We had lunch at the base and it was a very difficult job getting a fire lit but David, one of the Kiwis, proved himself to be master of the situation. A communal soup kitchen was set up and about five varieties of soup went into the pots but it was the best soup I've ever eaten.
After lunch we walked about one hundred yards along a ledge and then we abseiled again. Dannae Brook falls a tremendous distance in a very short stretch and we abseiled down the rock face forming one side of the canyon with the creek at the bottom. We abseiled about eighty foot onto a ledge whereupon the packs were lowered, by rope, onto another ledge approximately forty-foot above the creek and Heather accidentally knocked her pack over the edge and it landed in a pool at the bottom. As you may well imagine it didn't do the contents much good. A short abseil on a single rope and the creek was reached.
Te then walked a short distance to reach Dannae Falls, there being a couple of short twenty-foot abseils - through water again - and a couple of very short swims on the way. Abseiling down alongside the Falls was very good, just right to terminate the day. When we attempted to retrieve the rope it snagged and there is, therefore, a one hundred-and twenty foot rope hanging beside the falls. So if, perchance, some observant person, whilst abseiling down Dannae Brook, just happens to notice a one hundred and twenty foot rope apparently doing nothing at the Falls I'm sure Don Finch would be most happy to hear from them.
The campsite that night was about ten feet square and there was, therefore, not much room to sleep. Don, having grabbed the best spot, sent most of the party to scrape sleeping spaces amongst the rocks. Of course tents couldn't be pitched and it began to rain at about 8.15. Everyone was in sleeping bags by half-past. As far as I can tell it rained all night and there were quite a few wet sleeping bags the next morning. A very miserable night.
On Sunday morning we had to scramble down onto the canyon floor which is a very tricky descent, strewn everywhere with boulders. There was only one abseil on Sunday and five members of the party, including myself, attempted to “White-ant”, for it terminated in a waist deep pool and it wasn't the weather for swimming. Of the five, only Ian Guthridge found a way round over the top and we had to swim after all. After walking a mile along the creek we had lunch at the Dannae-Kanangra Creek junction. There were several attempts to spear, or stone, trout in the creek but alas, we had no success.
After lunch, we had an 1800' climb out of the canyon and a very damp climb it was too. There was mist at the top and a steady drizzle while we walked along the ridge top. The last stretch of the trip was along the Kanangra Road for a couple of miles to the cars.
It was a very good trip, marred only by the inclement weather, but even that in a way was pleasant now that one can look back on it. Time is a great healer: even as I'm writing this I'm thinking of how I cursed the trip on Sunday, only just over 24 hours away, but now I wouldn't mind doing it again. I think I've caught the notorious “Abseiling-bug” and I've been eagerly scouring the walks programme for trips requiring ropework.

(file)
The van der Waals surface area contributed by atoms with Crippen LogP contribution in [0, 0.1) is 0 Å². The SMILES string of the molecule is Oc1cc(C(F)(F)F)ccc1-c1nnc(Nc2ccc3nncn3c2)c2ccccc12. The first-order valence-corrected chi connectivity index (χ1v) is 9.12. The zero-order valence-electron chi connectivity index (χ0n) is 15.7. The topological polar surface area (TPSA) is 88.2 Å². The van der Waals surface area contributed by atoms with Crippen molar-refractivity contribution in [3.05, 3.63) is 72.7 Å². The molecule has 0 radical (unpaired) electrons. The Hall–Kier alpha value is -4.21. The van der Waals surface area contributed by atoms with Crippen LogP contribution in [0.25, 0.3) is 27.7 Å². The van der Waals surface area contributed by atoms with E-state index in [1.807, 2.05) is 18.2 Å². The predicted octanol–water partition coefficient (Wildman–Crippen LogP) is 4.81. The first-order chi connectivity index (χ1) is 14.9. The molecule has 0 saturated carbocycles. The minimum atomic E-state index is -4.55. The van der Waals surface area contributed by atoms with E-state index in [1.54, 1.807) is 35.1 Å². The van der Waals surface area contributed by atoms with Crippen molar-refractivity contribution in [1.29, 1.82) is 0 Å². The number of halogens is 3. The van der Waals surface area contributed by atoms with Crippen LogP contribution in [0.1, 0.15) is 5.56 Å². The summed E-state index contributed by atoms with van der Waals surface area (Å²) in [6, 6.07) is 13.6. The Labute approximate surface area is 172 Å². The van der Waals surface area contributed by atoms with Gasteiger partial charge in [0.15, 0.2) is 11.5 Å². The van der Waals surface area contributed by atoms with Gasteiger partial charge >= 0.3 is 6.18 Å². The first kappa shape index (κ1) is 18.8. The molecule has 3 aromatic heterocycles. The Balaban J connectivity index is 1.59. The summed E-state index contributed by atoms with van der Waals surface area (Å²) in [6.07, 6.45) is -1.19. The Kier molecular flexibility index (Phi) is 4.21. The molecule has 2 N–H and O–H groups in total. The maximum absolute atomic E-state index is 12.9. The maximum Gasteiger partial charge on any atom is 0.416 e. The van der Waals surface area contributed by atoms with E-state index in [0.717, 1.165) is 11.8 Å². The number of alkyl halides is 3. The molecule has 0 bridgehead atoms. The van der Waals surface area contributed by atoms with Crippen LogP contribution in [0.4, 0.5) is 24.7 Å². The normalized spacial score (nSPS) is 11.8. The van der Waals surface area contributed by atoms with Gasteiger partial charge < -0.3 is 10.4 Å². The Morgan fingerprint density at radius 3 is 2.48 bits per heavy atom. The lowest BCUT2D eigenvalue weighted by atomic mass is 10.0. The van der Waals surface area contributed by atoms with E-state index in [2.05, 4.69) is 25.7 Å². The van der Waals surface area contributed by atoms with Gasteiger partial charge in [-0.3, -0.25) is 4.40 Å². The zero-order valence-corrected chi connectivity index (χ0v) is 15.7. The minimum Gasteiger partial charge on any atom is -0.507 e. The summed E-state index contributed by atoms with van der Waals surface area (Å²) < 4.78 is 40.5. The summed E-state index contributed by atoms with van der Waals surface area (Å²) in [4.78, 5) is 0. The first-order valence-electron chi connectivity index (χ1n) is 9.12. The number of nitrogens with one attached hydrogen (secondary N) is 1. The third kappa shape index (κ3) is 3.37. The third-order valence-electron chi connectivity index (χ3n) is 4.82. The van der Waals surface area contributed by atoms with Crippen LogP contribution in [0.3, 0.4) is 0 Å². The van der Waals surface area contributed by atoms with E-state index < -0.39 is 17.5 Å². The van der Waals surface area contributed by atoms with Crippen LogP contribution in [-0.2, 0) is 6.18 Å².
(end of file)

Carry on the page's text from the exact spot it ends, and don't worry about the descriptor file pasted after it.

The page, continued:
Anyway, to close I'd like to thank Don for a very well-organised and enjoyable trip - I'm very glad I did it.
Have you paid us a visit yet?
At 167 Pacific Highway, North Sydney, we are conveniently located for all Northsiders, and not too far away from the city for Southsiders. We'd be more than happy to welcome you, and show you what we've got.
And what we have got is the very best available. Sleeping bags (FAIRY DOWN of course), and have you seen our NEW HIGH LOAD PACK, Priced at only $27.50. It weighs. only 3lb 10 oz.
All the best gear for walking, climbing, canoeing etc. We've got the lot!
Mountain Equipment. 167 Pacific Highway, North Sydney, N.S.W. Ph. 929-6504
- Ray Hookway.
Minutes of the previous meeting were read and correspondence dealt with - nothing out of the ordinary.
Receipt for $94 was received from the G.I.O. covering insurance for S & R activities. Any person who signs the attendance register at a Search and Rescue incident is covered. Coverage of the total number of people is unlimited i.e. any number can play…. Full details of the coverage are given in the Federation Notes of the December magazine.
Balance in the General Account is $1,750, whilst the balance in S & R Account is $100. The final Ball profit was given as $142, and the Raffle profit was $203. Paddy Pallin still has to be paid $25 for the prize from the above amount. A cheque for $121 was presented to S & R representing proceeds from recent films.
The short-changed rope has been replaced by the supplier. Two stretchers manufactured by members have been donated to the S & R Section; value is possibly $200. A motion was passed to pay affiliation fees for the Association of Rescue Clubs. Some new gear has been acquired including 10 carabiners and 3 dumers.
The President reported on the meeting held at Sawpit Creek (was to have been at White's River hut but due to large attendance and inclement weather venue was changed). Main theme of the conference was regarding the huts in the park, and the future policy to be adopted. There were three main points of view presented:-
1. Commercialisation of tops with better style of huts.
2. Status quo to be maintained, with Spartan huts.
3. Perisher Valley type.